Gay neighborhoods have grown in popularity over the years. Originally something of a ghetto where gays and lesbians were almost forced to live due to prejudice, today’s gayborhoods are well-to-do areas with higher than average property values. People flock to them because they want to live there, not because other neighborhoods aren’t welcoming. But with the gay marriage question now settled and more and more people supporting LGBT rights, do these gay neighborhoods have a future? Will most fade away as the LGBT population becomes dispersed across cities?
One reason some gay and lesbian realtors don’t expect gayborhoods to simply vanish overnight is that they tend to have higher than average property values when compared to the rest of the city in which they are located. This means those who own homes in these areas may not want to sell. It may also be difficult for others to move into a gayborhood if they aren’t prepared to deal with the higher property values. Of course, this could work against the neighborhood, too. Without affordable properties, it’s possible younger gay and lesbian couples won’t move to the area, leading to its diversification. However, time has shown that this isn’t the case.
The Makeup of the Neighborhood
A joint study done by researchers from both the University of Colorado Boulder and the University of Pennsylvania on gay neighborhoods showed an interesting result: gay men tend to live in close proximity to each other, while lesbians do not tend to cluster quite as substantially. This can be seen in cities such as Seattle and San Francisco. Data from 2000 and from 2010 show that lesbians were much more likely to be dispersed across a city than gay men were. If this trend holds, then we may see the decline of lesbian neighborhoods, but not of gay male neighborhoods.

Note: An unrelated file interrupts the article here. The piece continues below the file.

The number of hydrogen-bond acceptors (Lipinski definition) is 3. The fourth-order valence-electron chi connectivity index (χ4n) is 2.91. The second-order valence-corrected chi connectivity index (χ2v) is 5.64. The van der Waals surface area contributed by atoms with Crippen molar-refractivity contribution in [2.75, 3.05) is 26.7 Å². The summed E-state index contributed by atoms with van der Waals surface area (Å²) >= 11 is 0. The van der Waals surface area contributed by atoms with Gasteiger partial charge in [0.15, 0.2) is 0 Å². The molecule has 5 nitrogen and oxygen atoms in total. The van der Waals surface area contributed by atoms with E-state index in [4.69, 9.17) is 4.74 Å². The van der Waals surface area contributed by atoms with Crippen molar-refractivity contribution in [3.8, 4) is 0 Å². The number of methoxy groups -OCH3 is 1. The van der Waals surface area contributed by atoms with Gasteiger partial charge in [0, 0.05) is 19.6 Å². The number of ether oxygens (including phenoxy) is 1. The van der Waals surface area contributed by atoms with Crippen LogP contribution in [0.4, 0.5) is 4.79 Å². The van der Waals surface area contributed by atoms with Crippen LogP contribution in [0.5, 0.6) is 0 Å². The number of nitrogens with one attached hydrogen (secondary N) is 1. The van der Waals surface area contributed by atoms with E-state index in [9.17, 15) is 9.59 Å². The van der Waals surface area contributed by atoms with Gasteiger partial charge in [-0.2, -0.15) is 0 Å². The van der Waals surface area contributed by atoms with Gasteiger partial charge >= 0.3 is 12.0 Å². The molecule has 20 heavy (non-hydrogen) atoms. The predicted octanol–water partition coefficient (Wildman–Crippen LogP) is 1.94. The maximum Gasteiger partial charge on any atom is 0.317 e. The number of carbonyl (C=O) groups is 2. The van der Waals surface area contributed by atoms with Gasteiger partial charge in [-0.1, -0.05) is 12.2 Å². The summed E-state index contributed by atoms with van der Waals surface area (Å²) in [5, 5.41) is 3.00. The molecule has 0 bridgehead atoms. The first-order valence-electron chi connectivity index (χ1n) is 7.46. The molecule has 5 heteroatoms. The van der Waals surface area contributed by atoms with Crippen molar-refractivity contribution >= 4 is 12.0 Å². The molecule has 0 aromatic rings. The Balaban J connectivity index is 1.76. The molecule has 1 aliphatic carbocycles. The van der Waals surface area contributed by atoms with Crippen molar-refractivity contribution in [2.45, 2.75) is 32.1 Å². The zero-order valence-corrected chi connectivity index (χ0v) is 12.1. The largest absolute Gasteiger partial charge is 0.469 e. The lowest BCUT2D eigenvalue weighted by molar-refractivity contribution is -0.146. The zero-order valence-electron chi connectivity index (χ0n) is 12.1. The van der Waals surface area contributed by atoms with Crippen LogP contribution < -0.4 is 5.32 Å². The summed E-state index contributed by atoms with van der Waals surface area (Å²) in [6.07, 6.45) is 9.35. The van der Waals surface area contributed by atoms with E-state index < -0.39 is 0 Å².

Some people believe that all gay neighborhoods have some things in common, but that hasn’t proven to be true. While a survey does seem to show that gay men tend to move to neighborhoods that feature more historic, older homes, this isn’t always the case. There isn’t much to connect the various gayborhoods across the U.S. other than the fact that many LGBT people live there. This makes it hard to tell if or when we’ll see new gay neighborhoods form.
So is there a future for gayborhoods? At the end of the day, experts can’t really say one way or another. They point to the fact that many ethnic groups tend to cluster together despite the lack of reasons for this as a sign that LGBT people may always tend to gravitate towards each other.